The London Conference in Critical Thought @ Birkbeck College, Uk, 29/30 June 2012

The London Conference in Critical Thought (LCCT) is an interdisciplinary and inter-institutional event created to foster emergent critical thought and provide new avenues for critically orientated scholarship and collaboration. It welcomes diverse and interdisciplinary work from the humanities and social sciences including, but not limited to, papers drawing upon continental philosophy, critical legal theory, critical geography and critical theory.
The LCCT will take place at Birkbeck College, June 29th and 30th, 2012.  It is supported in its inaugural year by the Birkbeck Institute for the Humanities. The conference is free, however, registration is mandatory. A full programme of the conference will be available soon with abstracts will be available soon, however, in the meantime we have now released a short version of the programme which can be found here: http://progressivegeographies.com/2012/05/27/london-conference-in-critical-thought/
In light of the current state of the situation—the rapid increase in socio-economic inequalities, the crisis of state sovereignty, the broader crisis of global financial capitalism, and the lack of a radical counter-praxis on the Left—this stream/panel attempts to think political/social/economic emancipation through the ideal of egalitarianism. Given the unipolarity of capitalist realism, there is a desperate need for an intervention that breaks this ruse of the one-all, that forces us to think an other, an outside, or a beyond. The idea of egalitarian emancipation stands opposed to both the state of nature as well as the capitalist state. Contemporary social theory must reassess, rethink and reinvent the problems, solutions, paradoxes and attempted syntheses in order to move past the plateau of late Twentieth century post-structuralism. We aim to think the primacy of egalitarianism as an emancipatory force against the inherent stratification of the capitalist world. We aim to think the possibility of a novel foundation or grounding beyond the ‘post’.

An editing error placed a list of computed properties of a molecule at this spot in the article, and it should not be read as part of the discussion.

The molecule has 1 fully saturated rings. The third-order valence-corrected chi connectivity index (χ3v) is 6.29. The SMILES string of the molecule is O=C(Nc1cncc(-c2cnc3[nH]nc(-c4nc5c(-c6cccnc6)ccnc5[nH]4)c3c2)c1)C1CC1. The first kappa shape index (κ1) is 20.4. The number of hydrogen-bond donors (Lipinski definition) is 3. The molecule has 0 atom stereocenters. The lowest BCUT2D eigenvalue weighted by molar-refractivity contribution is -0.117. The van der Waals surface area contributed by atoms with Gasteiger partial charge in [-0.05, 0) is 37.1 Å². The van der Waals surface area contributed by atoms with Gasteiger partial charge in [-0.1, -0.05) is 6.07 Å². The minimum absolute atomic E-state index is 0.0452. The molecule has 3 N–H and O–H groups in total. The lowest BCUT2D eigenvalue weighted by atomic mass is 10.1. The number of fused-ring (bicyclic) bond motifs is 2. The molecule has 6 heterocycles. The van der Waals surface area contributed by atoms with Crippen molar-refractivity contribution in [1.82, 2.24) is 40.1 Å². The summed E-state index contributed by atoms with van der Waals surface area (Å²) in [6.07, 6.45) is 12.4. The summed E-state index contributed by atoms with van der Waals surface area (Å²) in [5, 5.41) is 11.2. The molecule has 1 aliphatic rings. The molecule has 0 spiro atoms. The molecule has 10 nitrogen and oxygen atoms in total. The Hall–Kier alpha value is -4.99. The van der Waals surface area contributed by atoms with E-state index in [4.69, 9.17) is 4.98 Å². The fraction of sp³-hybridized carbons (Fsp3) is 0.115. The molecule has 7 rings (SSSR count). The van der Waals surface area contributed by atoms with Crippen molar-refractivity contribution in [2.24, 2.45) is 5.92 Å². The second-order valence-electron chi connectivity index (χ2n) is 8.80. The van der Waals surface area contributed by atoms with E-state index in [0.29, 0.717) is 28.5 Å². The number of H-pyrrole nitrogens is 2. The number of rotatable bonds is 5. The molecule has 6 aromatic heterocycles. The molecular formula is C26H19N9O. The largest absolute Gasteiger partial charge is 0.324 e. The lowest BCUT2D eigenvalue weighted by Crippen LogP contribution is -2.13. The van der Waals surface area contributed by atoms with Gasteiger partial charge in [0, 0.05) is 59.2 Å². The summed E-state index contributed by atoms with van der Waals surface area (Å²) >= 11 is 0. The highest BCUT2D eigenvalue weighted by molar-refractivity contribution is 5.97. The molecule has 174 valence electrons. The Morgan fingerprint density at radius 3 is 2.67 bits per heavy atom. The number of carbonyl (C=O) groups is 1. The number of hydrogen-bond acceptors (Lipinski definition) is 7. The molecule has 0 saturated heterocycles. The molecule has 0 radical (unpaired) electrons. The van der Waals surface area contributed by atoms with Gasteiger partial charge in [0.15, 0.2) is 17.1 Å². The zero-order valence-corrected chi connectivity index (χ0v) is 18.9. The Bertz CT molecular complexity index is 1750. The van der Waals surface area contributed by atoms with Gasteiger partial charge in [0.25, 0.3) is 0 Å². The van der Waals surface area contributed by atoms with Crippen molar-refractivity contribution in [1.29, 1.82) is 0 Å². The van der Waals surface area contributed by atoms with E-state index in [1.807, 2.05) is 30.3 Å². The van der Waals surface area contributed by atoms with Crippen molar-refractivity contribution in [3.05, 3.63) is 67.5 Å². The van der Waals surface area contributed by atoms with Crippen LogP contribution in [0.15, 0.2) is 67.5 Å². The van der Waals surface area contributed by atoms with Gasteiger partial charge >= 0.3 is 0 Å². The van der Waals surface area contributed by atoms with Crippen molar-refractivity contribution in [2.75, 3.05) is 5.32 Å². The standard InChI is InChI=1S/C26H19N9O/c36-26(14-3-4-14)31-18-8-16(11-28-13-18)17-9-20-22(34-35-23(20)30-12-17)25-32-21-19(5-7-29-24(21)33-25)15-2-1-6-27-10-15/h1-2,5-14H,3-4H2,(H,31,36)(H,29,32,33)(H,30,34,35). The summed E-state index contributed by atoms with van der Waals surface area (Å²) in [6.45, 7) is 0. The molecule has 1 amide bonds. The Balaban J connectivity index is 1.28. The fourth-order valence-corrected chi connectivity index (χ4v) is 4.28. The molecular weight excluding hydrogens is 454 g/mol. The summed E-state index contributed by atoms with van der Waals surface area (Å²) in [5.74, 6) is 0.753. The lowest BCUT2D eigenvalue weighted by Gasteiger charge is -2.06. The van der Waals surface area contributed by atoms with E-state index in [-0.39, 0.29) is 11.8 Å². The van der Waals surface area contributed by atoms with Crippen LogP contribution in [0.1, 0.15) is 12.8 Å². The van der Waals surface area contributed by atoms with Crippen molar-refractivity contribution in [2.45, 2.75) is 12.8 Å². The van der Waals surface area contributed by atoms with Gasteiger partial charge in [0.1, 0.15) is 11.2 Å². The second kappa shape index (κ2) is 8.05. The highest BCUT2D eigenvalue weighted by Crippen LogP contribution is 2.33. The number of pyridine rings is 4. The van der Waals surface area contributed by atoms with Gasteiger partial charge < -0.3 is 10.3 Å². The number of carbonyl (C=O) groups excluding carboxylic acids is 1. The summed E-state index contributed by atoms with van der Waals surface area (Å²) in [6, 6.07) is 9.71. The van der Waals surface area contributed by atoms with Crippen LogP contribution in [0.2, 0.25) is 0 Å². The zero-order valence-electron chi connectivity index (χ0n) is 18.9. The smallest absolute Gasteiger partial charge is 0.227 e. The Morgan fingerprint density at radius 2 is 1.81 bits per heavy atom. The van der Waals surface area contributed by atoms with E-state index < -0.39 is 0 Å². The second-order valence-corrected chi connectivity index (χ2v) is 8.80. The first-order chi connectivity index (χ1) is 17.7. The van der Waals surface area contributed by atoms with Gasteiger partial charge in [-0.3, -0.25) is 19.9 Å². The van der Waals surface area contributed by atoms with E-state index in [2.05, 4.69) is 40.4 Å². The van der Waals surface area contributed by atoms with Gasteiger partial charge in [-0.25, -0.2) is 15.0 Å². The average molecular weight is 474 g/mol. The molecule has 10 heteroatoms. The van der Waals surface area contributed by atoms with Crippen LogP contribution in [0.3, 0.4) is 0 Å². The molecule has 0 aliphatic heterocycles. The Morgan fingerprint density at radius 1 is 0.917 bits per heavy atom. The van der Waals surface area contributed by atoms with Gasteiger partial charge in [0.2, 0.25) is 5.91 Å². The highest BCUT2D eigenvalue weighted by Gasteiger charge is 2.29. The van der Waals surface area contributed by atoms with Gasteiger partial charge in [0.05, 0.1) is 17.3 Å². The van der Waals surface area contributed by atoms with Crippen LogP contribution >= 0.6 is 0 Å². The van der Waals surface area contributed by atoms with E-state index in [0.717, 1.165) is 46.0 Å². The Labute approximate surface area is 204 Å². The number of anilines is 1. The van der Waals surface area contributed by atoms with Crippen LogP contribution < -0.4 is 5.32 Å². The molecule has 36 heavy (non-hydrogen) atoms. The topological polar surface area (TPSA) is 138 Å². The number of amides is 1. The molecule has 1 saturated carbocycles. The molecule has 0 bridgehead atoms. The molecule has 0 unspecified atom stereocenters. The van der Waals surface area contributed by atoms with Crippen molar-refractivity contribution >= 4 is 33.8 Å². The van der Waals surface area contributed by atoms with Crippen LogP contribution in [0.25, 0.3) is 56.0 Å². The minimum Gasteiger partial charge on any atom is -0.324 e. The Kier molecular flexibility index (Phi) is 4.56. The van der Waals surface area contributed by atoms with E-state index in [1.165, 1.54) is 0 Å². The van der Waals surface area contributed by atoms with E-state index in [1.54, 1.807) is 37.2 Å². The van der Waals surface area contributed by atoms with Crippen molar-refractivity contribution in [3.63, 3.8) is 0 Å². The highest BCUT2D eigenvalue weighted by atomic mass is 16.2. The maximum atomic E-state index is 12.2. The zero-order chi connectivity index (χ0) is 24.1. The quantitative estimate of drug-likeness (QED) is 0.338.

Stream/panel papers could address the following topics and questions:
    • Revival of a dead concept: How to think emancipation in the contemporary conjuncture of late-capitalism?

    • Demos [the commons, common people] and kratos [power]: What does it mean to take power under the guise of ‘the common’?

    • Politics beyond the state, beyond class ‘relations’, beyond capitalism: Revolution or Reformation? Full Communism or …? Dealing with emancipation’s Marxian legacy.

    • The subject after post-structuralism [or, Human all too inhuman]: How may we think a subject for egalitarian emancipation? What are the implications of this for race, sex, gender, etc.?

    • Relation of freedom and emancipation: What are the implications of egalitarian emancipation forthe social contract? [or, must we force [wo]man to be free?]

    • Emancipation in practice: What do we learn from contemporary struggles about the possibility and implications for theorizing this concept today?
Relevant thinkers include Badiou, Rancière, Balibar, Laclau, Fanon, Agamben, Nancy, Frankfurt School, Zizek, De Beauvoir and many others.